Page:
The protesters attempted to enter the building of the Bulgarian National Assembly. They pushed back the cordon around the structure set up by the National Police Service, but stopped at the front doors. Afterward, they called on members of parliament (MPs) to come outside and listen to their demands.
The Sofia demonstrators urged lawmakers to abandon a proposal to mandate health passes or "green certificates" for Bulgarians. The pass is issued to those vaccinated, recovered from COVID-19 or returned a negative COVID-19 test result – similar to the "green pass" used in Italy. Bulgarians must show this pass before they can enter restaurants, cafes, shopping malls and gyms.
The protesters also called for mask mandates to be dropped. Under current rules, Bulgarians have to wear masks in indoor settings and on public transport. The demonstrators said they intend to stay in front of the parliament building until their demands to abolish the health pass and mask mandate are met.
Kostadin Kostadinov, chairman of the nationalist party Revival, said: "The aim of the protest is to remove the restrictive measures, especially the unconstitutional green certificate." Some rally participants were waving the party's flags during the gathering. (Related: People around the world protest tyrannical COVID-19 lockdowns and vaccine mandates.)
Asparuh Mitov, a 39-year-old engineer who joined the protest, voiced his disapproval of the COVID-19 measures. He told Reuters: "I do not approve of the green certificates. I do not approve that the children are being stopped from attending classes. I do not see the logic of these things."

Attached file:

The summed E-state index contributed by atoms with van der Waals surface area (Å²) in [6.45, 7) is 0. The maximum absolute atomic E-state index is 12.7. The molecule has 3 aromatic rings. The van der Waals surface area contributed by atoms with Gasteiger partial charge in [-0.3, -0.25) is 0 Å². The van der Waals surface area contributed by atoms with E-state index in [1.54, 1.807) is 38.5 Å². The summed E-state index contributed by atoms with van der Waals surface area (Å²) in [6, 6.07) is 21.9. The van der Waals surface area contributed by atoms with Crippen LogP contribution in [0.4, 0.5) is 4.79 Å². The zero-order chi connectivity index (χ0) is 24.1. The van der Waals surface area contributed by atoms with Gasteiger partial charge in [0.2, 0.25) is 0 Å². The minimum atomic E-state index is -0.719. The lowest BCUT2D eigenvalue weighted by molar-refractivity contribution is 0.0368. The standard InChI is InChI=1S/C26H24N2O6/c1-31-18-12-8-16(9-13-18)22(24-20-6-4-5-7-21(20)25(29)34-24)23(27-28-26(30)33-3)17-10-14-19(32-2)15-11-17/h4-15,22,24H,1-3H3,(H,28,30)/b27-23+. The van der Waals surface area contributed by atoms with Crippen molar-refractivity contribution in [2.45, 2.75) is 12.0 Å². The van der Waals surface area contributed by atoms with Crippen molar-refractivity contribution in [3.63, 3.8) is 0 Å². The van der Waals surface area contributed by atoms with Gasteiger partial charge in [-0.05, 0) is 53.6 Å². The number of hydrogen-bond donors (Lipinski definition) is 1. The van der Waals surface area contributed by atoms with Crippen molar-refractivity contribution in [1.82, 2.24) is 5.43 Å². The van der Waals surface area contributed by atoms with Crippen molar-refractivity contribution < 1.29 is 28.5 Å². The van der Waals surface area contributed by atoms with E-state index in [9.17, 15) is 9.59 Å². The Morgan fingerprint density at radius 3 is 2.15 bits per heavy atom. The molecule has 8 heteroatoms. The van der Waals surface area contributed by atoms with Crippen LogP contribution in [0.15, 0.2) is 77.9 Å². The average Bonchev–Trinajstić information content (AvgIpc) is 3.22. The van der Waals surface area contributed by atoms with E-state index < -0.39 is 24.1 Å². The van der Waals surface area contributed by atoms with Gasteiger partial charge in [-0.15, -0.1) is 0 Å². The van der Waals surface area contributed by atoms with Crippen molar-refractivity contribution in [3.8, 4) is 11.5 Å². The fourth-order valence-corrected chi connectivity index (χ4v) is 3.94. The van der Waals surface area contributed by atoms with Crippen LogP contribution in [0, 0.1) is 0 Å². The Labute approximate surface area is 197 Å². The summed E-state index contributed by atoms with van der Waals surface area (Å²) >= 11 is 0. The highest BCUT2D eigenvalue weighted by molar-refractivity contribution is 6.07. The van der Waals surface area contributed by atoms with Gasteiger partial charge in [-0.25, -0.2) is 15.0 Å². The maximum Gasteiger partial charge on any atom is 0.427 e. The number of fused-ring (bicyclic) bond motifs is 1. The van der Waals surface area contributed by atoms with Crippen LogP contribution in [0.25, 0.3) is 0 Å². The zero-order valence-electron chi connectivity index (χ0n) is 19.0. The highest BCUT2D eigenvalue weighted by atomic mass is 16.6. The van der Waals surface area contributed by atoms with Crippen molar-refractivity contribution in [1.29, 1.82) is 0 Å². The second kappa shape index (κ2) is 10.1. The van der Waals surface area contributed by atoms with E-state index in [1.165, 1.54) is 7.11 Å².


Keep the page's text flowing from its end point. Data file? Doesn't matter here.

Bulgarian Prime Minister Kiril Petkov told a local TV station that he regretted being unable to meet with the protesters. However, he said he would meet with them when he finishes his quarantine period after being exposed to a COVID-19 case. Petkov and other senior officials went into self-isolation after a participant at a meeting they attended received a positive test result.
Bulgaria is the nation with the lowest COVID-19 vaccination rate among the 27 member countries of the European Union. Only a third of its population has been fully vaccinated against the disease caused by SARS-CoV-2. It reported a record number of COVID-19 infection – almost 7,000 – on Jan. 12, which scientists partly attributed to the B11529 omicron variant.
Meanwhile, the Netherlands – a fellow EU member – reported a higher vaccination rate. According to the Dutch government, 86.1 percent of citizens aged 18 years and older have been fully vaccinated against COVID-19.
Protesters frustrated with draconian COVID-19 restrictions in the Netherlands also took to the streets earlier in January 2022. They gathered at the Museumplein public square in Amsterdam, the Dutch capital, to express their grievances. However, officers from the Royal Marechaussee military police violently broke up the demonstration. (Related: Anti-vaccine protesters in Amsterdam brutalized by law enforcement, police dogs.)
Footage of the violent dispersal in Amsterdam circulated on social media. One video showed a police officer hitting a demonstrator until the latter fell to the ground.
Dutch MP Pepijn van Houwelingen posted pictures of a bus full of protesters planning to join the Jan. 2 Museumplein protest. However, he said the bus was pulled over by police officers, with one officer yelling at the bus driver to turn around.
"This is what a dictatorship looks like where fundamental rights are worth nothing. If you challenge the totalitarian regime and start demonstrating for freedom, suddenly everyone is arrested," van Houwelingen said.
Watch the video below of the Bulgarian protesters making their way to the National Assembly building.
Resist.news has more about protests against COVID-19 lockdowns and vaccine mandates worldwide.